At last week’s first in-person meeting of Somerset West and Taunton Council for over a year, local LibDem councillor Dawn Johnson slammed Conservative government plans to give over huge swathes of countryside as so-called 'growth areas'. She also emphasised that this would be depriving local councils everywhere of important powers they have held for more than a century: namely to have the final say in where and when development is permitted to happen.
Speaking in a debate on the government’s new proposals Dawn said:
“Too much power is being given to developers who ride roughshod over local communities and local residents. As both a ward councillor and parish councillor for the area affected by the 2,000-home development in Comeytrowe I expect better from our developers and the government. Better community engagement, better standards of housing that meet community needs and our climate emergency agenda and better local infrastructure to accommodate increases in traffic”
The District council overwhelmingly passed the proposal to write to Parliament urging MPs to oppose the new laws which the Conservative government had confirmed on 11th May 2021, following the reform proposals published in a previous August 2020 White Paper entitled, ‘Planning for the Future’. Councillors debated the proposals and agreed that “the existing planning procedures - as currently administered by our own team in Somerset West and Taunton Council - allow for local democratic control over future development and give local people a chance to agree or oppose planning proposals which affect them. Also that proposals for automatic rights to build in ‘growth’ areas through a zoning process, as well as increased permitted development rights, risk largely unregulated development and unsustainable communities. And finally, that local determination of the planning framework and the fair and open local consideration of planning applications all play an important part in this process”. The debate also heard that research form the Local Government Association reveals there are existing planning permissions for more than one million homes that have not yet been started.
Strong objections were also raised to the Conservative government’s proposals which would “grant automatic rights to developers to build on land identified as 'for growth’, solely by reference to a government algorithm which could possibly impose up to 26,000 additional new homes - according to Lichfields consultancy - on our District without consultation”, the motion said.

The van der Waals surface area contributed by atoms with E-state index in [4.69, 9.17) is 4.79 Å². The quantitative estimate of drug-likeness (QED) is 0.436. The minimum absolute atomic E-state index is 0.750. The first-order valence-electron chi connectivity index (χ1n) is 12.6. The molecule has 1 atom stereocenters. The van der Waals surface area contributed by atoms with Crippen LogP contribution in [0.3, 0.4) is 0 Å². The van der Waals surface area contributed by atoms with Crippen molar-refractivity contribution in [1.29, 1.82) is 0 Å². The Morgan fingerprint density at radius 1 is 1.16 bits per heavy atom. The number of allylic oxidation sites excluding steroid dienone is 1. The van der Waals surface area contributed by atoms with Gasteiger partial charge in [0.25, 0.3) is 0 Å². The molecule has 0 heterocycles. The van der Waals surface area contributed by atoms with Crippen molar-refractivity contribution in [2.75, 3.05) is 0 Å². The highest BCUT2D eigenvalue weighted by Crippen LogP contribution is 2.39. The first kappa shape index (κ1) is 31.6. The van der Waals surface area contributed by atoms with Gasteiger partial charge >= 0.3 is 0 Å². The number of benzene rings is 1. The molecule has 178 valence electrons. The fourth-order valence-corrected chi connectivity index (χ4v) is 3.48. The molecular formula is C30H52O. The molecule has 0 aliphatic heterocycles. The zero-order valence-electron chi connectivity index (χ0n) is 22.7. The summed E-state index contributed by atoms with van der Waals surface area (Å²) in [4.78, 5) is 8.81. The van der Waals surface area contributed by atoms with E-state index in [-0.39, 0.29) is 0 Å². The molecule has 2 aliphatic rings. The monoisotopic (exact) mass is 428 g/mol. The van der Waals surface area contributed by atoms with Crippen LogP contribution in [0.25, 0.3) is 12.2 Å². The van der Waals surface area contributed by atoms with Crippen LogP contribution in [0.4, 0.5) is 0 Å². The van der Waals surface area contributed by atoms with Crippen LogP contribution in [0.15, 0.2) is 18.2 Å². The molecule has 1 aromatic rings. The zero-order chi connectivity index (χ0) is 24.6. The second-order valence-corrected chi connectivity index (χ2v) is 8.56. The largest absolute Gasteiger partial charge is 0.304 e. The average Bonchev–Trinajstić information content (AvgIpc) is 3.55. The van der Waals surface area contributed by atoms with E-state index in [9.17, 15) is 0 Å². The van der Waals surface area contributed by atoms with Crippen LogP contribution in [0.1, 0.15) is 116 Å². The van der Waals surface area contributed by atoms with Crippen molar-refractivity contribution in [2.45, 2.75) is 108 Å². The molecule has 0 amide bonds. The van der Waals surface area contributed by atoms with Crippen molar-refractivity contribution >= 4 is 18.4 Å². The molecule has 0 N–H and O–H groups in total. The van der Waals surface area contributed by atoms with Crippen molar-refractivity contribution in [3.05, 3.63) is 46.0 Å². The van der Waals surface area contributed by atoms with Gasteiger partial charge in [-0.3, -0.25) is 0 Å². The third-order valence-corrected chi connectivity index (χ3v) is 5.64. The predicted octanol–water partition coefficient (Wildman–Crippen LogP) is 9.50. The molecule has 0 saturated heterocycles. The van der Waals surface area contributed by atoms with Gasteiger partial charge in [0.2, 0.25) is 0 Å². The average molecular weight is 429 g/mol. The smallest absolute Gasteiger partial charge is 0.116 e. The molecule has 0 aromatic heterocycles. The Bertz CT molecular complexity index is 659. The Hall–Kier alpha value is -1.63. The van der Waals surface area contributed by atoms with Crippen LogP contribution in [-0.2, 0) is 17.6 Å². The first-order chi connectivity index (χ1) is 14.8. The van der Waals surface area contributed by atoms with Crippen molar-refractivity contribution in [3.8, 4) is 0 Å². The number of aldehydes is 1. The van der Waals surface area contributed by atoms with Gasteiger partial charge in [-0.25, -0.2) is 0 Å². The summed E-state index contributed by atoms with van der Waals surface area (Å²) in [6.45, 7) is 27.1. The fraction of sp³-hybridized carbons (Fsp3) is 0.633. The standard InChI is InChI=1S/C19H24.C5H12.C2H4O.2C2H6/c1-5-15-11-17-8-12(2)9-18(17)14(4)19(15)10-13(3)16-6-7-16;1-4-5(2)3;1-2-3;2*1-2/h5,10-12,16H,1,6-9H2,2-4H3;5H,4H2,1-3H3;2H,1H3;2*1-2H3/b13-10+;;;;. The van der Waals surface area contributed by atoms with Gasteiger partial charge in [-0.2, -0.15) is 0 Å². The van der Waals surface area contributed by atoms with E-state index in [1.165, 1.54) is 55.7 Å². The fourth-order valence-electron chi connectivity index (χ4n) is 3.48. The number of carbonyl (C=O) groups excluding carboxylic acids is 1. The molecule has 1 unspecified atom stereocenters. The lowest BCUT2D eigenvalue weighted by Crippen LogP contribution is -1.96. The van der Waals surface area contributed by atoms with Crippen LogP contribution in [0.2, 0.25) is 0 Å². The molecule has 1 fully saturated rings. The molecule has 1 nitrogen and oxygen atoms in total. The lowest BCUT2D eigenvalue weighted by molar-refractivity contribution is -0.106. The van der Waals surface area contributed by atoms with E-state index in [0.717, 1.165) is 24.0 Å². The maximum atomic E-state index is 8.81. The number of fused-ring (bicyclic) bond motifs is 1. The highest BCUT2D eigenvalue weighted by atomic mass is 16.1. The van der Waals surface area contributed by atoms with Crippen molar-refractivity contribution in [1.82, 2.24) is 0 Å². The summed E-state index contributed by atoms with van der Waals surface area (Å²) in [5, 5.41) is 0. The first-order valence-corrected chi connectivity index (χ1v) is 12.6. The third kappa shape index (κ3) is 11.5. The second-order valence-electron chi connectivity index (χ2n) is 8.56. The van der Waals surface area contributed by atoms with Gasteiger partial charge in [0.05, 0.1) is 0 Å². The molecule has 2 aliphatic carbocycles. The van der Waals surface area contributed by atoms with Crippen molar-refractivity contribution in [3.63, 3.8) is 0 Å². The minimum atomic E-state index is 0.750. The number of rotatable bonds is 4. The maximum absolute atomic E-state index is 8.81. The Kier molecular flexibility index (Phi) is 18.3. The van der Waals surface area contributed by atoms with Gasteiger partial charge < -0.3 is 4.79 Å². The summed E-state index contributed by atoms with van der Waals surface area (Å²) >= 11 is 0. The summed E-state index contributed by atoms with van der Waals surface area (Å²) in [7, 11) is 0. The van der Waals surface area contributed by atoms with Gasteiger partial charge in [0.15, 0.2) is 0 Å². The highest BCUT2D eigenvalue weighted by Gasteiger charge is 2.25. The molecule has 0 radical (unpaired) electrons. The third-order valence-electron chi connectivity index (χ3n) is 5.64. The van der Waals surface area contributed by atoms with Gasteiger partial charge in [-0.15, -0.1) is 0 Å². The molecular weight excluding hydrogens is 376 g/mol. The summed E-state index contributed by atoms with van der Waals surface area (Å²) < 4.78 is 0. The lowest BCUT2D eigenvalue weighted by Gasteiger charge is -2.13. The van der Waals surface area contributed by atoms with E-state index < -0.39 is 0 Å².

“Developers are already not adhering to their commitments. What will happen if they are given more power? We cannot lose the voice of communities in the planning and development process. It is vital that people have a say in decisions affecting where they live.”
There were also specific concerns raised about what the proposed planning reforms mean for places like Orchard Portman. Another local councillor Sarah Wakefield said:
“This land was sold at agricultural value with no uplift clause in an area where no residential development is presently planned. Were this land to be zoned for development under the planning changes this developer would benefit millions of pounds”.
Councillor Ross Henley who represents 90% of the Orchard Portman area said:
“The Orchard Portman estate is in my ward and lots of local residents fear that the proposed government planning reforms could make it much easier for developers to get planning permission for large sites like this. They also fear that local residents could be disenfranchised from the consultation process as well. We must resist large scale development of Orchard Portman”.
Gideon Amos, the LibDems’ Parliamentary Spokesperson, who has launched a petition to prevent the Orchard Portman land from being developed, addressed the Council saying:
“Young people need new homes; they should be affordable and zero-carbon homes. But tackling the climate challenge means that where developers build and how new homes are accessed, matter too. So there can be no justification for building on the Orchard Portman site. The land is disconnected from the built-up area of the town, increasing the number of car-jouneys through villages like Trull and Comeytrowe. It is also beyond the natural boundary of the motorway and an area of great landscape value as well”.
The petition opposing development at Orchard Portman has now attracted over 500 signatures and is still open for readers to add their name to at: www.tdld.co.uk/orchard_portman